Tuesday, 10 August 2021

Can road user charging be used to tax carbon dioxide emission directly, if it replaces fuel taxes?

The rise of alternatively fuelled vehicles, such as electric vehicles, plug-in hybrid electric vehicles and perhaps hydrogen fuel cell technology has promoted exploration and implementation of road user charging (RUC) in jurisdictions across the world as a replacement of fuel tax for revenue from motor vehicles.

What this means is that motorists will more directly pay for their road use, they will see the cost of that use, and may change behaviour as a result. It is also a shift from taxing fuel to taxing distance. The taxation of fuel is largely invisible to motorists, as it is built into the cost at the pump, and although in most jurisdictions it changes from time to time, its effect is that motorists prepay for road use when they refuel.  Of course taxing fuel makes the fuel more expensive, and so adds to incentives to consider the cost of fuel when purchasing and using vehicles, and some environmentalists are concerned that by making petroleum and diesel cheaper it will reduce incentives to buy alternatively fuelled vehicles.

Replacing fuel tax with RUC and introducing a carbon tax

Associated with that is debate about how best to internalise the costs of emissions that contribute to climate change. Some jurisdictions have adopted an emissions trading scheme (e.g., New Zealand), which effectively means that businesses have to purchase the right to emit in order to produce their goods or services, which includes passing on those costs to their customers. Depending how widespread it is implemented, this is an economically efficient and rational approach towards internalising such costs, as the price gets built into the cost of goods, such as fuel. Others have considered taxing carbon dioxide production, through taxing fossil fuels. Carbon taxes can be implemented in a range of ways, with the least administratively burdensome being upstream taxes so that the cost is built into the price of fuels. Indeed the key to making such taxes work to reduce emissions is a combination of universality of application and the level they are applied at. Without universal application, activities are incentivised towards those that are not taxed.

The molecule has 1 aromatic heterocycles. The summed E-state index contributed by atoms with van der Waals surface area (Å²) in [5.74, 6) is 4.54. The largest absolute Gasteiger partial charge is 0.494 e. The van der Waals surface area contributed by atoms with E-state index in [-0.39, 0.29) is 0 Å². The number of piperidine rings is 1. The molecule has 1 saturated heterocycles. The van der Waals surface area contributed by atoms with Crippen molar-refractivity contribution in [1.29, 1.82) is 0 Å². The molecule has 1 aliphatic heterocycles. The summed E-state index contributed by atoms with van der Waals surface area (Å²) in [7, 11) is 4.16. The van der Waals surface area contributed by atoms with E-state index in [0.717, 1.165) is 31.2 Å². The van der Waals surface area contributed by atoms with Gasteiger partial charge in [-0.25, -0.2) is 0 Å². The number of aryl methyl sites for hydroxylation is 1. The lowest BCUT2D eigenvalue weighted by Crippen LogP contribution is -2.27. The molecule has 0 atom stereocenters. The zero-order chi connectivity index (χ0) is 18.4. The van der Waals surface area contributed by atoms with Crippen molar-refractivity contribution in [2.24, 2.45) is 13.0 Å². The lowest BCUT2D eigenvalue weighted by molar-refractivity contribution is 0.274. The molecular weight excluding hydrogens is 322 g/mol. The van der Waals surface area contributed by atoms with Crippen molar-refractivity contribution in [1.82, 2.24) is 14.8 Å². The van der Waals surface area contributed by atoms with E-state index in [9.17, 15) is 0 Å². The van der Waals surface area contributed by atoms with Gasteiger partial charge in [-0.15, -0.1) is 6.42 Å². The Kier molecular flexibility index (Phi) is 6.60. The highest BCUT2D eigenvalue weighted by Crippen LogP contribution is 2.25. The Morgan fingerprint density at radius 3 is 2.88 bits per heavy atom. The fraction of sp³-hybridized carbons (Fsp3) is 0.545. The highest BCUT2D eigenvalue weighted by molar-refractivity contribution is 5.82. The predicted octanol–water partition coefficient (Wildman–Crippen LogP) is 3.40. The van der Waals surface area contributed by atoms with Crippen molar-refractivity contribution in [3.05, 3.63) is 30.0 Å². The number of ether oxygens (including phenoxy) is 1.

In the field of road transport, an obvious option is to apply a tax on fuel so that motorists reflect the cost of carbon dioxide in that consumption. The one thing that fuel tax is optimal for is being a tax on consumption of that fuel and the resulting carbon dioxide emissions (it isn't necessarily that good for noxious emissions, which vary based on engine design, emissions controls and driver behaviour).  

However, if a jurisdiction's policy is to replace fuel taxes then if it doesn't already have a carbon tax, it may be politically difficult to justify retaining fuel taxes for emissions as well as adding RUC. After all, if the public has been convinced of the merits of RUC as a fair way of paying for the roads to replace fuel tax, it is also likely to be convinced that fuel taxes are to be abolished. Keeping or adapting fuel taxes to become a carbon tax is highly likely to be politically difficult.

There is an alternative, put forward by Jim Whitty, to have a downstream carbon tax as part of RUC, which could use technology to measure and charge actual emissions, along with distance, or average emissions. Revenue from such a carbon tax could also be recycled to further support emissions reduction or address distributional concerns about the effects of carbon tax on those with low incomes.